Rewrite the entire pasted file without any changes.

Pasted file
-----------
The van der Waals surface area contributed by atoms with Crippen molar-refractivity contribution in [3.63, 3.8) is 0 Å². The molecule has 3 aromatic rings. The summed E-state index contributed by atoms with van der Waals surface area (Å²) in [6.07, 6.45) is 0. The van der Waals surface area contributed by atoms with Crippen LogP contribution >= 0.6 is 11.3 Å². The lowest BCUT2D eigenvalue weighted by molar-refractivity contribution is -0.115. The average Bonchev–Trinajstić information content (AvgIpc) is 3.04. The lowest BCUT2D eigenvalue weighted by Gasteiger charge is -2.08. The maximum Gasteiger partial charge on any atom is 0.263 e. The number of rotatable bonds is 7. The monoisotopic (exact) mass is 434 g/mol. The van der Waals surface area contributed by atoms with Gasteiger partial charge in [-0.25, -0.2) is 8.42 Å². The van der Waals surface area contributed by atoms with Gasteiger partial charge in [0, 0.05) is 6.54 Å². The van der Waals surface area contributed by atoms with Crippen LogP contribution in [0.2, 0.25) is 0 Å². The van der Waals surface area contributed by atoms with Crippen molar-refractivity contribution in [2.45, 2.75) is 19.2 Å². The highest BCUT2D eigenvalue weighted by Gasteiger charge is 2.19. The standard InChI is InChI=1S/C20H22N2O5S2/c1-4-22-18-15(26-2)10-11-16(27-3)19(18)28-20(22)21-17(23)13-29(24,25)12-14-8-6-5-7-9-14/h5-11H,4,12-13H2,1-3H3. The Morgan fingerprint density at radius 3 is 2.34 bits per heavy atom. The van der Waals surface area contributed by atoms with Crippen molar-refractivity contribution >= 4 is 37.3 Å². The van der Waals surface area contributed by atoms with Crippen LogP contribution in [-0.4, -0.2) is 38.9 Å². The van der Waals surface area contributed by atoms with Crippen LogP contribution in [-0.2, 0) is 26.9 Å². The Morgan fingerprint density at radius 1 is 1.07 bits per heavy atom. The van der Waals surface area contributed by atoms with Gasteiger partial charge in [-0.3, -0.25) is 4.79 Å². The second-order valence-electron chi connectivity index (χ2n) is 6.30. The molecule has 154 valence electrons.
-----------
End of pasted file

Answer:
The van der Waals surface area contributed by atoms with Crippen molar-refractivity contribution in [3.63, 3.8) is 0 Å². The molecule has 3 aromatic rings. The summed E-state index contributed by atoms with van der Waals surface area (Å²) in [6.07, 6.45) is 0. The van der Waals surface area contributed by atoms with Crippen LogP contribution >= 0.6 is 11.3 Å². The lowest BCUT2D eigenvalue weighted by molar-refractivity contribution is -0.115. The average Bonchev–Trinajstić information content (AvgIpc) is 3.04. The lowest BCUT2D eigenvalue weighted by Gasteiger charge is -2.08. The maximum Gasteiger partial charge on any atom is 0.263 e. The number of rotatable bonds is 7. The monoisotopic (exact) mass is 434 g/mol. The van der Waals surface area contributed by atoms with Gasteiger partial charge in [-0.25, -0.2) is 8.42 Å². The van der Waals surface area contributed by atoms with Gasteiger partial charge in [0, 0.05) is 6.54 Å². The van der Waals surface area contributed by atoms with Crippen LogP contribution in [0.2, 0.25) is 0 Å². The van der Waals surface area contributed by atoms with Crippen molar-refractivity contribution in [2.45, 2.75) is 19.2 Å². The highest BCUT2D eigenvalue weighted by Gasteiger charge is 2.19. The standard InChI is InChI=1S/C20H22N2O5S2/c1-4-22-18-15(26-2)10-11-16(27-3)19(18)28-20(22)21-17(23)13-29(24,25)12-14-8-6-5-7-9-14/h5-11H,4,12-13H2,1-3H3. The Morgan fingerprint density at radius 3 is 2.34 bits per heavy atom. The van der Waals surface area contributed by atoms with Crippen molar-refractivity contribution >= 4 is 37.3 Å². The van der Waals surface area contributed by atoms with Crippen LogP contribution in [-0.4, -0.2) is 38.9 Å². The van der Waals surface area contributed by atoms with Crippen LogP contribution in [-0.2, 0) is 26.9 Å². The Morgan fingerprint density at radius 1 is 1.07 bits per heavy atom. The van der Waals surface area contributed by atoms with Gasteiger partial charge in [-0.3, -0.25) is 4.79 Å². The second-order valence-electron chi connectivity index (χ2n) is 6.30. The molecule has 154 valence electrons.